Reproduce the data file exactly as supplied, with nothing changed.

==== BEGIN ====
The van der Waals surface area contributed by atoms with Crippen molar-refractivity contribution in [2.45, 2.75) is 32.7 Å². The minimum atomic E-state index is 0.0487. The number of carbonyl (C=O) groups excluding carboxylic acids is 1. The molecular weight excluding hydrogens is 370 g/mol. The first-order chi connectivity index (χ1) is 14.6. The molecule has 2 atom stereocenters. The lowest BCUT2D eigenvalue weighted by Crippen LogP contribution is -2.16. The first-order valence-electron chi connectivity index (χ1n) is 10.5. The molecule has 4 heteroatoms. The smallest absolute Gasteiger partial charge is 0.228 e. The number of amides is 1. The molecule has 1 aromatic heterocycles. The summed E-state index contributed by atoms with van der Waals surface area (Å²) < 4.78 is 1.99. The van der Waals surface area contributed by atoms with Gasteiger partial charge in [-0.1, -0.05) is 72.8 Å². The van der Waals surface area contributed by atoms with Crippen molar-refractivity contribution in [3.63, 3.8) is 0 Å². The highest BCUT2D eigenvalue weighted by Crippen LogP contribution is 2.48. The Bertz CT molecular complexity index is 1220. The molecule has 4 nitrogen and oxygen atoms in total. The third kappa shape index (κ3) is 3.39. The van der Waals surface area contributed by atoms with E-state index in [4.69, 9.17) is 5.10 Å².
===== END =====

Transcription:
The van der Waals surface area contributed by atoms with Crippen molar-refractivity contribution in [2.45, 2.75) is 32.7 Å². The minimum atomic E-state index is 0.0487. The number of carbonyl (C=O) groups excluding carboxylic acids is 1. The molecular weight excluding hydrogens is 370 g/mol. The first-order chi connectivity index (χ1) is 14.6. The molecule has 2 atom stereocenters. The lowest BCUT2D eigenvalue weighted by Crippen LogP contribution is -2.16. The first-order valence-electron chi connectivity index (χ1n) is 10.5. The molecule has 4 heteroatoms. The smallest absolute Gasteiger partial charge is 0.228 e. The number of amides is 1. The molecule has 1 aromatic heterocycles. The summed E-state index contributed by atoms with van der Waals surface area (Å²) < 4.78 is 1.99. The van der Waals surface area contributed by atoms with Gasteiger partial charge in [-0.1, -0.05) is 72.8 Å². The van der Waals surface area contributed by atoms with Crippen molar-refractivity contribution in [3.63, 3.8) is 0 Å². The highest BCUT2D eigenvalue weighted by Crippen LogP contribution is 2.48. The Bertz CT molecular complexity index is 1220. The molecule has 4 nitrogen and oxygen atoms in total. The third kappa shape index (κ3) is 3.39. The van der Waals surface area contributed by atoms with E-state index in [4.69, 9.17) is 5.10 Å².